In essence, IKEA only focuses on their core product; supplying you with the most affordable furniture. In all other area’s they focus on delivering ‘just enough’, and they have positioned themselves accordingly. Their identity and the market’s perception of them are extremely balanced, positioning them solidly in the Open Playground area. Being at the lower end of the spectrum also allows IKEA to exceed expectations quite easily as we experienced ourselves only days ago. When buying some office furniture we spend two hours to buy four desks and have them delivered to our new office, not a great experience but it is what we expected. When they then delivered on the exact minute they said they would, we were pleasantly surprised, which led us to tell this story.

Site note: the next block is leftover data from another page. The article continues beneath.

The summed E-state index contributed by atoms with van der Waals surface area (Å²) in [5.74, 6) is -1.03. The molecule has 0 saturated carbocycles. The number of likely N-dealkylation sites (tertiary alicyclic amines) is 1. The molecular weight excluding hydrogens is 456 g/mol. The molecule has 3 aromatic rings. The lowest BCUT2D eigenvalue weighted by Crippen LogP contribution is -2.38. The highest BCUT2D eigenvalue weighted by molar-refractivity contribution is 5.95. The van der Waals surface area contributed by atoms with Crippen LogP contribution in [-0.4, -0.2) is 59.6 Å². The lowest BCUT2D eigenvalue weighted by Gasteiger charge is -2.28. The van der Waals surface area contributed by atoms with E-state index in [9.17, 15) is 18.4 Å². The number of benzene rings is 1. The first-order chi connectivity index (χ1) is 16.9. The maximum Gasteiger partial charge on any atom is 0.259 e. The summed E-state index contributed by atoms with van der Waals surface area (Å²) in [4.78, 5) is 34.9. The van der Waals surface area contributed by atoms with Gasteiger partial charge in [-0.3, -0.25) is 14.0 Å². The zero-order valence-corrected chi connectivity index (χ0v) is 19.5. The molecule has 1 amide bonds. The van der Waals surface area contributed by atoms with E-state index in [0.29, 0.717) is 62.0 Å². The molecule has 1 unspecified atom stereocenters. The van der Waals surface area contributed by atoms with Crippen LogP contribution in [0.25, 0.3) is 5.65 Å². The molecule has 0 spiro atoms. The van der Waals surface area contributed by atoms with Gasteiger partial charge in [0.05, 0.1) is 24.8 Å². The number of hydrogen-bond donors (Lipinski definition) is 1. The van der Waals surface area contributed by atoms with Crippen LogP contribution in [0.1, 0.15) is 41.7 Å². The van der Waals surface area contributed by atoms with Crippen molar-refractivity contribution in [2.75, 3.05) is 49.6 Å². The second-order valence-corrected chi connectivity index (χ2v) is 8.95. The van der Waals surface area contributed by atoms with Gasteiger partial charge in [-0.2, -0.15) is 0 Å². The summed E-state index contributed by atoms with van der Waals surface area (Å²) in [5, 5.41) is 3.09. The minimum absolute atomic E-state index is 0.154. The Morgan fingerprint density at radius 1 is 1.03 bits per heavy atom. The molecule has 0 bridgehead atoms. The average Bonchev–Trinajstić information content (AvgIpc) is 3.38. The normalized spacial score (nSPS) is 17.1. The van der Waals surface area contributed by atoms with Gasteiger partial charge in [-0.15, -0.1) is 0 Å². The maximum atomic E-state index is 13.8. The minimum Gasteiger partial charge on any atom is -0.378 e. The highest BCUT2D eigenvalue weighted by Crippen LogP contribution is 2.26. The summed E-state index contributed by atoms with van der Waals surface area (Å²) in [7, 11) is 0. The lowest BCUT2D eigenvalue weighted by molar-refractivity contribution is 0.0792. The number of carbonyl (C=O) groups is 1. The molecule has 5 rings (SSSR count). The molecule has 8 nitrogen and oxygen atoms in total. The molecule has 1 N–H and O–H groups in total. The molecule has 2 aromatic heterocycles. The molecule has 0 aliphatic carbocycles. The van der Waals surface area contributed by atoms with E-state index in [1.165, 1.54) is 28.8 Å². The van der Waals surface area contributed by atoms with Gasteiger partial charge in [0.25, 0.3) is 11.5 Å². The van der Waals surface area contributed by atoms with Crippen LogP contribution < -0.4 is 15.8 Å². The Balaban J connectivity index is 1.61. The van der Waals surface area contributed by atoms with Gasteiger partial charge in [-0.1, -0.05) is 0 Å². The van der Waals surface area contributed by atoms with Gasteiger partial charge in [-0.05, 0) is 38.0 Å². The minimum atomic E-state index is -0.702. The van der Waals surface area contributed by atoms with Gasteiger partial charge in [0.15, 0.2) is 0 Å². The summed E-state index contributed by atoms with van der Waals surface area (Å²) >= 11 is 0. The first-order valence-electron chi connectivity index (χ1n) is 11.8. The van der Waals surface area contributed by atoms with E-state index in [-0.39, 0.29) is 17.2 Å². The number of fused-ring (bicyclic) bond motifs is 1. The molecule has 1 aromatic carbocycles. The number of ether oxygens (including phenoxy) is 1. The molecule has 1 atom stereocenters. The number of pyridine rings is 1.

Great list Heidi, well researched. There is a lot of commonality, but I tend to subscribe to the thinking of Al Ries: 26.“A brand is a singular idea or concept that you own inside the mind of a prospect.” If you think about it in these terms – your brand has to be a single promise (you can’t stand for multiple things) that exists in the mind or those in your market. It is what you stand for and why people either buy or don’t buy from you. Your logo, advertising, customer experience, every interaction with your brand either reinforces or dilutes that promise in people’s minds.